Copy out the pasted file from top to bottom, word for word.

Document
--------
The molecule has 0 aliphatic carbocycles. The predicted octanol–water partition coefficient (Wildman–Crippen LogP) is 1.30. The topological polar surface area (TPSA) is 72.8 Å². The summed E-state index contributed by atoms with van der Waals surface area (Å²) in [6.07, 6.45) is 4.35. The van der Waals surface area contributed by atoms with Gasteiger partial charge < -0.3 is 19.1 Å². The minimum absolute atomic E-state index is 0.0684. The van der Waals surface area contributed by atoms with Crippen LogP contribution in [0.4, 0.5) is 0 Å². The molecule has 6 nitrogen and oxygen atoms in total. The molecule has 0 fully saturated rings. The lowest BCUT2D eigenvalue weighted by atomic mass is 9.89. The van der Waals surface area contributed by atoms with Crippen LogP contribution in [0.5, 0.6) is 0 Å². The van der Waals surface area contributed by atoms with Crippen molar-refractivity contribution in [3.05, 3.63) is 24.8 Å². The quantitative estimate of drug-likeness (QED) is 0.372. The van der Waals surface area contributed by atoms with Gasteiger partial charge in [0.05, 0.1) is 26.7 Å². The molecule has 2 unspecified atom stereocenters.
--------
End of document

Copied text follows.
The molecule has 0 aliphatic carbocycles. The predicted octanol–water partition coefficient (Wildman–Crippen LogP) is 1.30. The topological polar surface area (TPSA) is 72.8 Å². The summed E-state index contributed by atoms with van der Waals surface area (Å²) in [6.07, 6.45) is 4.35. The van der Waals surface area contributed by atoms with Gasteiger partial charge < -0.3 is 19.1 Å². The minimum absolute atomic E-state index is 0.0684. The van der Waals surface area contributed by atoms with Crippen LogP contribution in [0.4, 0.5) is 0 Å². The molecule has 6 nitrogen and oxygen atoms in total. The molecule has 0 fully saturated rings. The lowest BCUT2D eigenvalue weighted by atomic mass is 9.89. The van der Waals surface area contributed by atoms with Crippen LogP contribution in [0.5, 0.6) is 0 Å². The van der Waals surface area contributed by atoms with Crippen molar-refractivity contribution in [3.05, 3.63) is 24.8 Å². The quantitative estimate of drug-likeness (QED) is 0.372. The van der Waals surface area contributed by atoms with Gasteiger partial charge in [0.05, 0.1) is 26.7 Å². The molecule has 2 unspecified atom stereocenters.